Ready Player One by Ernest Cline is another one of those jewels of the fictional world. It is a book written by a nerd for nerds and it’s full of nerdy goodness. The genius of Ready Player One is that it will be slightly different for each reader depending upon what the reader’s nerd love of choice is. But I get ahead of myself.
I don’t want to give too many spoilers but there are some. Please be aware: Some spoilers ahead.
Ready Player One is set in the near future. It’s a dystopian future that is all too easily imagined right now. Environmental disasters have piled on top of an ongoing energy crisis that is only getting worse. People are desperately poor and opportunities to escape poverty for a better life are rare if not outright impossible to reach.
In this setting a Steve Jobs like man named James Halliday started his own gaming company GSS and in the end created a multi-verse in a submersive virtual reality called OASIS. It has a very Tron-esque feel to it but it is not Tron. This game has become the most popular game on the planet. The story really starts at the death of Halliday. With no heirs, Halliday sets up a competition, a game within the game to find a singular Easter egg of his devising. The first person to find the egg wins Oasis and Halliday’s vast wealth.
Of course with an entire world living in poverty, a lot of people start searching the game for the egg. Wade Watts is the protagonist of this novel. He’s a young man, who is very socially awkward and an orphan. There are so many brilliant things about Ready Player One and the first is that it plays upon the fantasy that so many gamers have had: That somehow their gaming knowledge and skills will transcend the realm of make believe and have a positive and public impact upon the world. Not just to be the hero of the video game but to somehow be a hero in the real world too. This is the heart of Ready Player One.
Cline’s genius is that this novel will have a different impact upon each person who reads it. Halliday’s obsession was with 1980’s nerd culture and all of the clues and riddles have to do with it. So to the extent and specifics of the reader’s particular favorite nerdoms the book will speak to them uniquely. There is something delightful about reading Ready Player One and seeing a call out to some obscure show or movie or game that you discovered and enjoyed (and maybe still do).
Wade goes by the name Parzival in the OASIS. He’s a poor kid who lives in the stacks with his aunt and her boyfriend du jour. That’s another idea I love about this novel. The stacks.
In Ready Player One, land is too valuable for people to live in sprawling houses. No one can afford them or the fuel to drive cars in to work. The energy crisis has made commuting farther than one can walk all but impossible. Even now some people, easily imagining just such issues have imagined huge towers that are self-sustaining where thousands of people can live their entire lives without ever stepping outside. These towers have parks, schools, jobs, amusements and everything a person could wish for.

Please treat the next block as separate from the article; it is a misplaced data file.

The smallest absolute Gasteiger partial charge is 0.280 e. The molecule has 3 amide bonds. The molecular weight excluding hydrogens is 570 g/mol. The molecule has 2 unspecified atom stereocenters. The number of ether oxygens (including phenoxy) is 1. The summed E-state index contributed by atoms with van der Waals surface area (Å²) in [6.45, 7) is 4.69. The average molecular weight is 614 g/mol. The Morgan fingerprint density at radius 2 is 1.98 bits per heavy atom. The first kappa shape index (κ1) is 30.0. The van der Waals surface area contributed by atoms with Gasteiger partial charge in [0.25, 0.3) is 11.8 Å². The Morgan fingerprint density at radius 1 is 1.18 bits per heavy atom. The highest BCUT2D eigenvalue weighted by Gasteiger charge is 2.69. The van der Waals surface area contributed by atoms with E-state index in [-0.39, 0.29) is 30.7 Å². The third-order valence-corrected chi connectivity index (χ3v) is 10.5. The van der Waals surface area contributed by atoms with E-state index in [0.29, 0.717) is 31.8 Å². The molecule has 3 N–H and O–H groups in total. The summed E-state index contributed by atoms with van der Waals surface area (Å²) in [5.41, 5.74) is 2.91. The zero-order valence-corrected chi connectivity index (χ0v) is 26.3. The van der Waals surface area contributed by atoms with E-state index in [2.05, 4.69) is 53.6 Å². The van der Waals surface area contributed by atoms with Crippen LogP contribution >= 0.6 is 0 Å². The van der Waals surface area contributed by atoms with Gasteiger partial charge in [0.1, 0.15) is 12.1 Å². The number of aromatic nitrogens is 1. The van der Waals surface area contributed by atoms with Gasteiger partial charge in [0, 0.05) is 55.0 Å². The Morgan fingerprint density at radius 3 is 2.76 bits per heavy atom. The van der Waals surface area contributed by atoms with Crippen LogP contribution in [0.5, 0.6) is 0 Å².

In his far darker and perhaps more realistic vision, Cline imagines people stacking mobile homes one atop another into stacks. They build scaffolding around each home to support it. It’s not the grand vision of the future that some had, but it is a practical and very plausible solution.
IOI, a rival corporation to Halliday’s GSS also hunts the egg and they are using every dirty trick in the book, and making up a few new ones of their own. Despite throwing all but unlimited money at the problem and hiring as many people as they can to decipher the first clue they fail.
It is Wade’s very poverty that leads him to figuring out the first clue and getting the first of three keys that lead to the Easter egg. This is at once exciting and suddenly very dangerous. IOI is a great faceless villain. They enslave people who end up in debt through legalized indentured servitude, they kill people, they threaten Wade and his few friends, they’re just all around bad guys.
Now what, you may be wondering, does this have to do with Godzilla or Kaiju? Well that’s the beauty of it. Remember Halliday was obsessed with 80’s nerd culture, which means so are the people on the hunt for the egg. Parzival finds a quest and invites two of his friends to help him out. At the end they receive a unique artifact for winning the quest. That artifact is the Beta Capsule. Yes, THAT Beta Capsule. The one that transforms Hyata into Ultraman! (Squeee!) And it plays an important part in the final battle. So does Kiryu. Yes I said Kiryu.
The OASIS is a virtual reality but it was coded by gamers and geeks and nerds. There’s a planet named Gygax in the OASIS. Just let that sink in for a minute. Ready Player One is a complex tale, at once dystopic and delightful. Despite an entire generation being obsessed with 80’s pop culture, author Cline manages to keep the plot moving and suspenseful too.
Ready Player One is one of the best books I’ve read in quite some time. I’d rank it right up there with The Martian by Andy Weir. There is a rumor regarding a possible movie in the works but I don’t honestly see how any studio would be able to get all the rights to all of the plot important pop culture references made in Ready Player One. The book, though, is well worth a read.